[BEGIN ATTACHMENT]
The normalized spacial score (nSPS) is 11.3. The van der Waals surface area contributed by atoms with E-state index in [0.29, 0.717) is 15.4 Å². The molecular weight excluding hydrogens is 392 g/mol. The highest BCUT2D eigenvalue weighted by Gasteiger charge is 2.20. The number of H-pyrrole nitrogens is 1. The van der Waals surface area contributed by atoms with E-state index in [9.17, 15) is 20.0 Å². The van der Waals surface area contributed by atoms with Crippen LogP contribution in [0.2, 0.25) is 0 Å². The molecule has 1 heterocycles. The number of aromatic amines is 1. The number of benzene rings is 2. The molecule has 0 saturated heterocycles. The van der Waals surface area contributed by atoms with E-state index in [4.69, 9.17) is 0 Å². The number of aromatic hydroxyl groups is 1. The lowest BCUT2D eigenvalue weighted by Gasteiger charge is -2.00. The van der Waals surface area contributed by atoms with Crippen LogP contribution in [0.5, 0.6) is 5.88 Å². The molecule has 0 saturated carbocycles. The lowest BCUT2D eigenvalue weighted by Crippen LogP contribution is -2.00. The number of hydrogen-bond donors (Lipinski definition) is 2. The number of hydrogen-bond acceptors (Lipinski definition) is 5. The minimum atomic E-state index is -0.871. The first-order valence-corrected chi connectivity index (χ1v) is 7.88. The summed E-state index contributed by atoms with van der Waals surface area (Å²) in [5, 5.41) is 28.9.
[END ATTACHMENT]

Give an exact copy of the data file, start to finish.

The normalized spacial score (nSPS) is 11.3. The van der Waals surface area contributed by atoms with E-state index in [0.29, 0.717) is 15.4 Å². The molecular weight excluding hydrogens is 392 g/mol. The highest BCUT2D eigenvalue weighted by Gasteiger charge is 2.20. The number of H-pyrrole nitrogens is 1. The van der Waals surface area contributed by atoms with E-state index in [9.17, 15) is 20.0 Å². The van der Waals surface area contributed by atoms with Crippen LogP contribution in [0.2, 0.25) is 0 Å². The molecule has 1 heterocycles. The number of aromatic amines is 1. The number of benzene rings is 2. The molecule has 0 saturated heterocycles. The van der Waals surface area contributed by atoms with E-state index in [4.69, 9.17) is 0 Å². The number of aromatic hydroxyl groups is 1. The lowest BCUT2D eigenvalue weighted by Gasteiger charge is -2.00. The van der Waals surface area contributed by atoms with Crippen LogP contribution in [0.5, 0.6) is 5.88 Å². The molecule has 0 saturated carbocycles. The lowest BCUT2D eigenvalue weighted by Crippen LogP contribution is -2.00. The number of hydrogen-bond donors (Lipinski definition) is 2. The number of hydrogen-bond acceptors (Lipinski definition) is 5. The minimum atomic E-state index is -0.871. The first-order valence-corrected chi connectivity index (χ1v) is 7.88. The summed E-state index contributed by atoms with van der Waals surface area (Å²) in [5, 5.41) is 28.9.